Overbuilding, a more volatile geopolitical situation, and physical obsolescence of older, less modern space are some of the sector’s headwinds.
The continued dominance of e-commerce, coupled with shifts in inventory models and supply chain configurations, will continue to be major tailwinds for the industrial sector as we head further into 2022, according to a new analysis from Green Street.
Shifting consumer preferences made e-commerce the name of the game amidst the pandemic, a change which bodes well for industrial since e-commerce sales require three times the amount of warehouse space as brick and mortar sales. Green Street analysts predict e-commerce will continue to grow “at a healthy clip in the foreseeable future,” buoyed by recent supply chain challenges which may incentivize retailers to turn toward “just in case” inventory models. That, in turn, calls for more demand for warehouse space.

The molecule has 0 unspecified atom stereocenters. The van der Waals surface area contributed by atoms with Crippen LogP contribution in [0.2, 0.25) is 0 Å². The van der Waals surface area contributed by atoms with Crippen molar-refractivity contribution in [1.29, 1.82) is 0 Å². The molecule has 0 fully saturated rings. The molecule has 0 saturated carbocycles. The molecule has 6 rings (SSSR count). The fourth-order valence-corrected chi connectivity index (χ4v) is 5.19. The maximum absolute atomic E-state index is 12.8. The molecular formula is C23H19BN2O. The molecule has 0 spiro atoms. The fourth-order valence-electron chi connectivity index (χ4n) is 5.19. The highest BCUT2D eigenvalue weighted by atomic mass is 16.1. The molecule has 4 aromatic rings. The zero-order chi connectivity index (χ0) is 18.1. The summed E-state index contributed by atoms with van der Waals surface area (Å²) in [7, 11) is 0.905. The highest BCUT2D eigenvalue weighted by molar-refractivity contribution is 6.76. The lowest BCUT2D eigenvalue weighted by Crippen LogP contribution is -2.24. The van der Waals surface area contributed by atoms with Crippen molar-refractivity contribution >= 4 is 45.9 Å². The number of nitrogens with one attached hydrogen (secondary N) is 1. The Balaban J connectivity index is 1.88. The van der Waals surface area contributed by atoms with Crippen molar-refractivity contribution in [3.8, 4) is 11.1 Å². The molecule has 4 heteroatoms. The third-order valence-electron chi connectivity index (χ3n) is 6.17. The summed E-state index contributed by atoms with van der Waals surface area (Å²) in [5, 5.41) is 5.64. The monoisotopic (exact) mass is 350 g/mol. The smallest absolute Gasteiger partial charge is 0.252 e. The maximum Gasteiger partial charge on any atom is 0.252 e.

Potential reconfigurations of supply chain models like reshoring may also be a tailwind for the sector, Green Street said.
The headwinds? Overbuilding, a more volatile geopolitical situation, and physical obsolescence of older, less modern space, to name a few. Green Street analysts note that “ever-rising investor interest, combined with (normally) short construction cycles, may result in aggressive development and produce much lower rent growth than forecasted.” On the political side, ESG-related legislation could also pose a threat to warehouse owners, and if e-commerce does not enjoy the extended period of demand currently forecasted, cap rates and asset values may be impacted.
All told, “risks impeding fundamentals appear low at first glance,” the Green Street report notes. “However, along with the usual suspects (e.g., obsolescence, overbuilding), asset values are banking on robust fundamentals for some time. Thus, only slight changes in e-commerce-driven demand and supply could spoil the optimistic party.”